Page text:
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This month in pictures

There is art in science and science in art — here we’ve put together some of the most inspiring science images published in our journals this month.

MOF boxes

What might look good as a minimalist shelving unit wouldn’t be able to store much; these metal-organic framework (MOF) crystals are barely a micrometer across. What they can do, though, is serve as useful precursor materials before annealing with Co@N‐doped carbon composites.

Intestinal organoids

This stunning image shows a differentiated organoid with immunofluorescent staining for F-actin (green), nuclei (blue), and paneth cells (red), a marker of intestinal gland, or crypt, formation. Understanding of the mechanical dependence of crypt architecture is necessary to instruct homogenous, reproducible organoids for clinical applications.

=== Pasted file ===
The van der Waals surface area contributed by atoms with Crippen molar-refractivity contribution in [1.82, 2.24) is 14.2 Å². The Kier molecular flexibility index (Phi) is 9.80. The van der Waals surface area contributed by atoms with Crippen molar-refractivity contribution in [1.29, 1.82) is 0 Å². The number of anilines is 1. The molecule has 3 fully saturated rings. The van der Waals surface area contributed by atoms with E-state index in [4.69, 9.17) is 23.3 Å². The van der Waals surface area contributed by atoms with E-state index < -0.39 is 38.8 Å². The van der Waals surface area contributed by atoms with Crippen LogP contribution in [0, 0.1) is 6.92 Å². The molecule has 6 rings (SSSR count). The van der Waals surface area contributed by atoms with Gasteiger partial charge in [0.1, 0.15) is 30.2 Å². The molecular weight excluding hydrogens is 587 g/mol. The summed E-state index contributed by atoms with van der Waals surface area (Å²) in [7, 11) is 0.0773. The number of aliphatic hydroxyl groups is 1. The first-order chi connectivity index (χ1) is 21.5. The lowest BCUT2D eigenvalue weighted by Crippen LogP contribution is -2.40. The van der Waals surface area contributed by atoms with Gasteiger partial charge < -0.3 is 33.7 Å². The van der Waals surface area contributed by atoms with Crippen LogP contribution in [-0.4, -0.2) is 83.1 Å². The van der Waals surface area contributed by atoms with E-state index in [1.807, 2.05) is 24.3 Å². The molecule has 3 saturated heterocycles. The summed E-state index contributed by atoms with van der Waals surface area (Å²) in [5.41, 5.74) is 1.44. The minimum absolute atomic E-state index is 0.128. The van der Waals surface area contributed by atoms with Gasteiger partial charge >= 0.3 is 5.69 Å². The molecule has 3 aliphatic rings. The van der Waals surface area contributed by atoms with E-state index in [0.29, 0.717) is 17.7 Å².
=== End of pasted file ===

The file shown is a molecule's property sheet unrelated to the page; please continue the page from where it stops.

Filter forests

What looks like morning dew on a tree branch are in fact particulate matter from smoke captured on the nanofibers of a renewable air filter material.The innovation here isn’t the ability to filter particulate matter, but to make the filters themselves sustainable and renewable, using less energy-intensive manufacturing processes and raw materials.

Imaging a broken heart

This image is a computer-generated 3D reconstruction based on CT scans of a mouse heart. Researchers developed computer‐assisted cardiac cavity tracking (CACCT), which can detect the connections between cardiac cavities and identify complicated cardiac malformations in mouse hearts automatically.

Micro mazes

f you’re privileged enough to have an exceptionally large garden, the image above might not be a bad design for your hedge maze. Thankfully, though, some advances in science can be a great social leveler, as this particular maze is only a few hundred micrometers in size.
Pioneers in science

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Contact the Advanced Science News editorial team at advsciencenews@wiley.com.